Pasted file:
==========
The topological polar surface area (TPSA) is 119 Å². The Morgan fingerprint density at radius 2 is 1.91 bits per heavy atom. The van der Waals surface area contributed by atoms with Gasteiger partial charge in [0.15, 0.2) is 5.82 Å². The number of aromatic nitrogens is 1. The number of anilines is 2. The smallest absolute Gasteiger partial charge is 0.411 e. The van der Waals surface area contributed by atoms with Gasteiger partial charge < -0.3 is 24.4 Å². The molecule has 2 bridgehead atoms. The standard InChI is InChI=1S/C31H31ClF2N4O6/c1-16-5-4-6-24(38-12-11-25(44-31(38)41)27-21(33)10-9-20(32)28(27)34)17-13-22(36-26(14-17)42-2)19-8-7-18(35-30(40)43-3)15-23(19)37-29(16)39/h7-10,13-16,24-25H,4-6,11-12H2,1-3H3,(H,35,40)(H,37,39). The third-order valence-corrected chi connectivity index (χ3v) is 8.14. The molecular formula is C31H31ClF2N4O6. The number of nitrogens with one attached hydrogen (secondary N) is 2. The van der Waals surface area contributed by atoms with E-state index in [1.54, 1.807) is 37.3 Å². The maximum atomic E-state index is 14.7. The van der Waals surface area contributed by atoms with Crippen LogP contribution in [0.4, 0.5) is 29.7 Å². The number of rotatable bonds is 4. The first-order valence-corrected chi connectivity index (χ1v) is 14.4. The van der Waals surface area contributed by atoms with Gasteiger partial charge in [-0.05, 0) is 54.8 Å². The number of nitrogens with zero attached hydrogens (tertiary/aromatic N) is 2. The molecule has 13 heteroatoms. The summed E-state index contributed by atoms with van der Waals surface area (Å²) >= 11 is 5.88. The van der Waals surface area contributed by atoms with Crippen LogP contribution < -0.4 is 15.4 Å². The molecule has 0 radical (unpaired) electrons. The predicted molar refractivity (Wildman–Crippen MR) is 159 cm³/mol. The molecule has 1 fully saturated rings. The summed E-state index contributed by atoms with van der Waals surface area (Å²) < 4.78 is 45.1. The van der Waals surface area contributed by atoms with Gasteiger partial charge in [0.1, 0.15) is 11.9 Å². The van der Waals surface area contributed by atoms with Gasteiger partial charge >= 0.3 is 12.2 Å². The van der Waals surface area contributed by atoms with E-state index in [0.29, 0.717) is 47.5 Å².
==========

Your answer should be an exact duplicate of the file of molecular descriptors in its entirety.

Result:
The topological polar surface area (TPSA) is 119 Å². The Morgan fingerprint density at radius 2 is 1.91 bits per heavy atom. The van der Waals surface area contributed by atoms with Gasteiger partial charge in [0.15, 0.2) is 5.82 Å². The number of aromatic nitrogens is 1. The number of anilines is 2. The smallest absolute Gasteiger partial charge is 0.411 e. The van der Waals surface area contributed by atoms with Gasteiger partial charge < -0.3 is 24.4 Å². The molecule has 2 bridgehead atoms. The standard InChI is InChI=1S/C31H31ClF2N4O6/c1-16-5-4-6-24(38-12-11-25(44-31(38)41)27-21(33)10-9-20(32)28(27)34)17-13-22(36-26(14-17)42-2)19-8-7-18(35-30(40)43-3)15-23(19)37-29(16)39/h7-10,13-16,24-25H,4-6,11-12H2,1-3H3,(H,35,40)(H,37,39). The third-order valence-corrected chi connectivity index (χ3v) is 8.14. The molecular formula is C31H31ClF2N4O6. The number of nitrogens with one attached hydrogen (secondary N) is 2. The van der Waals surface area contributed by atoms with E-state index in [1.54, 1.807) is 37.3 Å². The maximum atomic E-state index is 14.7. The van der Waals surface area contributed by atoms with Crippen LogP contribution in [0.4, 0.5) is 29.7 Å². The number of rotatable bonds is 4. The first-order valence-corrected chi connectivity index (χ1v) is 14.4. The van der Waals surface area contributed by atoms with Gasteiger partial charge in [-0.05, 0) is 54.8 Å². The number of nitrogens with zero attached hydrogens (tertiary/aromatic N) is 2. The molecule has 13 heteroatoms. The summed E-state index contributed by atoms with van der Waals surface area (Å²) >= 11 is 5.88. The van der Waals surface area contributed by atoms with Crippen LogP contribution < -0.4 is 15.4 Å². The molecule has 0 radical (unpaired) electrons. The predicted molar refractivity (Wildman–Crippen MR) is 159 cm³/mol. The molecule has 1 fully saturated rings. The summed E-state index contributed by atoms with van der Waals surface area (Å²) < 4.78 is 45.1. The van der Waals surface area contributed by atoms with Gasteiger partial charge in [0.1, 0.15) is 11.9 Å². The van der Waals surface area contributed by atoms with Gasteiger partial charge >= 0.3 is 12.2 Å². The van der Waals surface area contributed by atoms with E-state index in [0.29, 0.717) is 47.5 Å².